• Demographic: sex, date of birth, BMI, ASA, Benign Prostate Hyperplasia, surgical history, usual treatment, date of diagnosis of the tumor, neoadjuvant treatment, tumor stage (TNM).
  • Preoperative evaluation: IPSS (International Prostate Syndrome Score) for evaluation of preoperative urinary function in men.
  • Surgical treatment: date of surgery, antibiotic prophylaxis, type of surgical approach, blood volume administered during surgery, mechanical preparation of the colon, type of surgery, ligation of the inferior mesenteric artery (IMA), need for intraoperative transfusion, duration of intervention, bleeding, intraoperative complications.
  • Postoperative evolution: Acute retention of urine, urinary tract infection, surgical wound infection, respiratory infection, paralytic ileus, blood volume administered postoperatively, postoperative complications (ICC), date of diagnosis, reoperation, hospital stay, postoperative mortality and readmission .
  • Evolution and follow-up: Need for catheterization, removal of urinary catheter, urinary tract infection.
  • Definitions:
  • Postoperative morbidity includes all postoperative complications that occurred during the first 30 postoperative days. Complications will be evaluated according to the CCI (classification that considers the accumulation of complications based on the Clavien-Dindo scale).
  • Severe prostate symptomatology is considered to be an IPSS score (established questionnaire for prostate symptoms) greater than 20.
  • Urinary catheter placement is considered to be the placement of a catheter through the urethra, always performed under antiseptic conditions.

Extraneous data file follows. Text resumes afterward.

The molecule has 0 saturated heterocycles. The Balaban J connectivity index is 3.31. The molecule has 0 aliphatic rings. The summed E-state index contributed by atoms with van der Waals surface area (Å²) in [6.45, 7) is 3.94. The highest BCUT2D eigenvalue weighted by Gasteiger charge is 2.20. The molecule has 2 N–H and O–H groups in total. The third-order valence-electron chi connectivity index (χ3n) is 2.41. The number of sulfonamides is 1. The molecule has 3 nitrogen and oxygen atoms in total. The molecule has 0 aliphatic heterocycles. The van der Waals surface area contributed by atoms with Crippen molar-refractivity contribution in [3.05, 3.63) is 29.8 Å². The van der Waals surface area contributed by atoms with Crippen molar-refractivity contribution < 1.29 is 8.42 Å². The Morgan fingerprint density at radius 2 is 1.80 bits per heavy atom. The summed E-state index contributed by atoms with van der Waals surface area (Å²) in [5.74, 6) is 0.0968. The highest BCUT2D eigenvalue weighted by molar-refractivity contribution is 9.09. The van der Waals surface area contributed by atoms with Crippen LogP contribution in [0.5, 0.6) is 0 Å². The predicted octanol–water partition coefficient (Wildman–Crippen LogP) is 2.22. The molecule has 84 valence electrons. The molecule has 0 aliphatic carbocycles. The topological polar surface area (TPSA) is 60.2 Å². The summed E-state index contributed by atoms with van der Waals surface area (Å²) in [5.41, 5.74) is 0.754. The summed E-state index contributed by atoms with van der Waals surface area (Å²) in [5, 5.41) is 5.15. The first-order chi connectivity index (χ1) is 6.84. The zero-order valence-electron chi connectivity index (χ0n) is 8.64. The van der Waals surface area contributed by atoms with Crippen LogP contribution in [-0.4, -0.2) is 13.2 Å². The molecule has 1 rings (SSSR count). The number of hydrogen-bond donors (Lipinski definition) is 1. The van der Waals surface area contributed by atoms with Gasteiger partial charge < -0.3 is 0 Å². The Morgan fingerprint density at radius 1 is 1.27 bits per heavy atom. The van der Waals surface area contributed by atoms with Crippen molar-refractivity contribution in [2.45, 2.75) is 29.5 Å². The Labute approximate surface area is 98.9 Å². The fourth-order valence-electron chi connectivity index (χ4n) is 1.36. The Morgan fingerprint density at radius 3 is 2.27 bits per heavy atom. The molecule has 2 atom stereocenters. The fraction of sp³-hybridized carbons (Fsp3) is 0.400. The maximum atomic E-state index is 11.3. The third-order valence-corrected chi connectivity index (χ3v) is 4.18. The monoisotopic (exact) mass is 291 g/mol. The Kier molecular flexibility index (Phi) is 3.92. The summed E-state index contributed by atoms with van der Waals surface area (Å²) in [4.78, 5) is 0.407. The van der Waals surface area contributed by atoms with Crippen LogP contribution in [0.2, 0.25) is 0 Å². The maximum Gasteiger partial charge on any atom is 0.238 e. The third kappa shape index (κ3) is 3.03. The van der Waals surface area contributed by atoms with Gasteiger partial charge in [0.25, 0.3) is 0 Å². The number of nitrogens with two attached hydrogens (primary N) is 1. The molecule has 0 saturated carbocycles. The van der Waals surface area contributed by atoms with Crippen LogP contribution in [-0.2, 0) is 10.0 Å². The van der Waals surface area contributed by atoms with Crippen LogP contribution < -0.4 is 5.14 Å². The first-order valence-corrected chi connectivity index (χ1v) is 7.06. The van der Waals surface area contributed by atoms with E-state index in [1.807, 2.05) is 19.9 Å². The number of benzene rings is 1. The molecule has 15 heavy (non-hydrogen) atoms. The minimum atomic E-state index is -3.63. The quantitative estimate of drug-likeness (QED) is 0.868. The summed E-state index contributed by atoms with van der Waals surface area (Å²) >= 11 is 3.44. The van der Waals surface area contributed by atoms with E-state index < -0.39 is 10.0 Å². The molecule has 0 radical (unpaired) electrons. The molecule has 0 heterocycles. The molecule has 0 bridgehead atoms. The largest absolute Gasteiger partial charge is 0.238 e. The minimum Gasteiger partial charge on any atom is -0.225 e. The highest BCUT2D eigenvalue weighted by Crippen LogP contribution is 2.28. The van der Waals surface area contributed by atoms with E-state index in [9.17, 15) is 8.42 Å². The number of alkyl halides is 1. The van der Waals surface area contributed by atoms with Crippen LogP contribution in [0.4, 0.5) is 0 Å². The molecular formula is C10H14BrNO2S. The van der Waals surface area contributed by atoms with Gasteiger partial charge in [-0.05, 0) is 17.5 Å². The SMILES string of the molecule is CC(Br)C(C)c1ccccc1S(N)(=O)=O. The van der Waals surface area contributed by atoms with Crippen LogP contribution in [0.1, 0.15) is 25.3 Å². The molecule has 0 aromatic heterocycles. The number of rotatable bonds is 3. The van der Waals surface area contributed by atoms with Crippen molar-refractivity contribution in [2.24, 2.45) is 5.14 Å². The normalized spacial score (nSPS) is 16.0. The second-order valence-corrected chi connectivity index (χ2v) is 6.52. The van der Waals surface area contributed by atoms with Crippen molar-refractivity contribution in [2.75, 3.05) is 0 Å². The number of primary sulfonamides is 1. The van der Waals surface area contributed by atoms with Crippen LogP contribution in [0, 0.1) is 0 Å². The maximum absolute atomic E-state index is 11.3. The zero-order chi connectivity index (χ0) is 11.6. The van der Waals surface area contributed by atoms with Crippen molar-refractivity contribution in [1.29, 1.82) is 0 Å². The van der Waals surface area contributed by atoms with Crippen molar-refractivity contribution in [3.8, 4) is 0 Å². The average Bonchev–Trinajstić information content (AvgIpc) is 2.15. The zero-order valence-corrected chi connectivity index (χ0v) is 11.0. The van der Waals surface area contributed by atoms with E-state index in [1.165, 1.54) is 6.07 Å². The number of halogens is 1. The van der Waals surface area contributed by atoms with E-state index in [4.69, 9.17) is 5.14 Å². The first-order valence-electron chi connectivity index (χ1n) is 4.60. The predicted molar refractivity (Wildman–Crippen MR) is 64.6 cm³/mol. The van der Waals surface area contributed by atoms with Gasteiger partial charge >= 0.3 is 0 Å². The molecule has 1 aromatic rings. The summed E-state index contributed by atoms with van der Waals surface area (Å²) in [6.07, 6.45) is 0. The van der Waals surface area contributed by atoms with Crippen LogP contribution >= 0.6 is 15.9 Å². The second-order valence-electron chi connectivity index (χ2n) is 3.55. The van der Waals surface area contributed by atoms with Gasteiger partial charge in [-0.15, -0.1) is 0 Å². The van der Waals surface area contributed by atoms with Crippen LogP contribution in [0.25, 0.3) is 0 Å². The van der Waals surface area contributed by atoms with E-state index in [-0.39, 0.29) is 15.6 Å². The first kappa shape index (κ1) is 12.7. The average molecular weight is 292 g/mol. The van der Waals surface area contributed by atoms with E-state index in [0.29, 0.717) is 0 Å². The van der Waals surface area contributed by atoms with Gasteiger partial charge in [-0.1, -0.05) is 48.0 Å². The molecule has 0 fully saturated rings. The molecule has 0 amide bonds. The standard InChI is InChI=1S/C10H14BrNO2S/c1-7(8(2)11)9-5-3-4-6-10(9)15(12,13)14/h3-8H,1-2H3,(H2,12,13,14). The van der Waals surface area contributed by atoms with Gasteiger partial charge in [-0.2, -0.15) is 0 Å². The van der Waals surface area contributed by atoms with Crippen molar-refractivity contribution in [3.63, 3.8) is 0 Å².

• AUR is considered the impossibility of urine output despite urinary desire and at least 30 minutes, or anuria of 8 hours after the removal of the UC with a retention of more than 250 mL.
  • UTI is defined as a positive urine culture with> 10 5 bacterial colonies / mL of urine.
  • Respiratory infection is considered a positive sputum culture and / or a chest radiograph with parenchymal condensations.
  • The wound infection is considered deep, superficial or parastomal according to the CDC (Center for Disease Control) criteria for wound infections.
  • A delay in oral tolerance due to vomiting, abdominal distention or the need for nasogastric tube placement will be considered ileus.
  • Anastomotic dehiscence and its severity is defined according to the International Study Group of Rectal Cancer.
  • Postoperative mortality is defined as death within the first 90 days after surgery or before hospital discharge.
  • Readmission is defined as admission to the hospital within 30 days of discharge from the hospital.
  • Neoadjuvant chemotherapy is considered to be that received prior to surgery.
  • The duration of the surgical intervention is considered the time from the beginning of the skin section to the end of the last skin point, calculated in minutes.
  • The volume administered during the surgery is considered the volume of fluids administered by the venous route from the induction of anesthesia to the extubation of the patient.